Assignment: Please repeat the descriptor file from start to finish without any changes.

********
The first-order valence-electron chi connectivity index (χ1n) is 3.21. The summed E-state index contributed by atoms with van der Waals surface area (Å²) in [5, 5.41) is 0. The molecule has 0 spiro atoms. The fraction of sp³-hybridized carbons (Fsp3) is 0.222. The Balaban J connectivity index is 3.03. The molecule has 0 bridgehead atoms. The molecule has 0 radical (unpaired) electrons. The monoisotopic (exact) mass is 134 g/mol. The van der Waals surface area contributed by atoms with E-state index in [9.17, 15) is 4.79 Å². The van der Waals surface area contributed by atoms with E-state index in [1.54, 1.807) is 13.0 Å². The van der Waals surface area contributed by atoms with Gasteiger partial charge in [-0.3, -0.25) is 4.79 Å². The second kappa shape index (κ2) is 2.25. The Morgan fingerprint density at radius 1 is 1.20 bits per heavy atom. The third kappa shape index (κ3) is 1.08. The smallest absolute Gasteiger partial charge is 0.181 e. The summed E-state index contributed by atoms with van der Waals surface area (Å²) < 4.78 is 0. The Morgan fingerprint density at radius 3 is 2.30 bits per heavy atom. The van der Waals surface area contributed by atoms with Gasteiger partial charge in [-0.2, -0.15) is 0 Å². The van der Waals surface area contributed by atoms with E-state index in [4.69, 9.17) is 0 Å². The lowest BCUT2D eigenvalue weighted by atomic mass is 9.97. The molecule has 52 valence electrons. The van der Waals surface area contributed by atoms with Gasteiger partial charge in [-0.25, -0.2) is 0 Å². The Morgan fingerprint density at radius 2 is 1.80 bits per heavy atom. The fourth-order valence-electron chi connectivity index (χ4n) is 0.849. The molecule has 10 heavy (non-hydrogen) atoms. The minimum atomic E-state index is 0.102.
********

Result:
The first-order valence-electron chi connectivity index (χ1n) is 3.21. The summed E-state index contributed by atoms with van der Waals surface area (Å²) in [5, 5.41) is 0. The molecule has 0 spiro atoms. The fraction of sp³-hybridized carbons (Fsp3) is 0.222. The Balaban J connectivity index is 3.03. The molecule has 0 bridgehead atoms. The molecule has 0 radical (unpaired) electrons. The monoisotopic (exact) mass is 134 g/mol. The van der Waals surface area contributed by atoms with E-state index in [9.17, 15) is 4.79 Å². The van der Waals surface area contributed by atoms with E-state index in [1.54, 1.807) is 13.0 Å². The van der Waals surface area contributed by atoms with Gasteiger partial charge in [-0.3, -0.25) is 4.79 Å². The second kappa shape index (κ2) is 2.25. The Morgan fingerprint density at radius 1 is 1.20 bits per heavy atom. The third kappa shape index (κ3) is 1.08. The smallest absolute Gasteiger partial charge is 0.181 e. The summed E-state index contributed by atoms with van der Waals surface area (Å²) < 4.78 is 0. The Morgan fingerprint density at radius 3 is 2.30 bits per heavy atom. The van der Waals surface area contributed by atoms with Gasteiger partial charge in [-0.2, -0.15) is 0 Å². The van der Waals surface area contributed by atoms with E-state index in [4.69, 9.17) is 0 Å². The lowest BCUT2D eigenvalue weighted by atomic mass is 9.97. The molecule has 52 valence electrons. The van der Waals surface area contributed by atoms with Gasteiger partial charge in [-0.25, -0.2) is 0 Å². The Morgan fingerprint density at radius 2 is 1.80 bits per heavy atom. The fourth-order valence-electron chi connectivity index (χ4n) is 0.849. The molecule has 10 heavy (non-hydrogen) atoms. The minimum atomic E-state index is 0.102.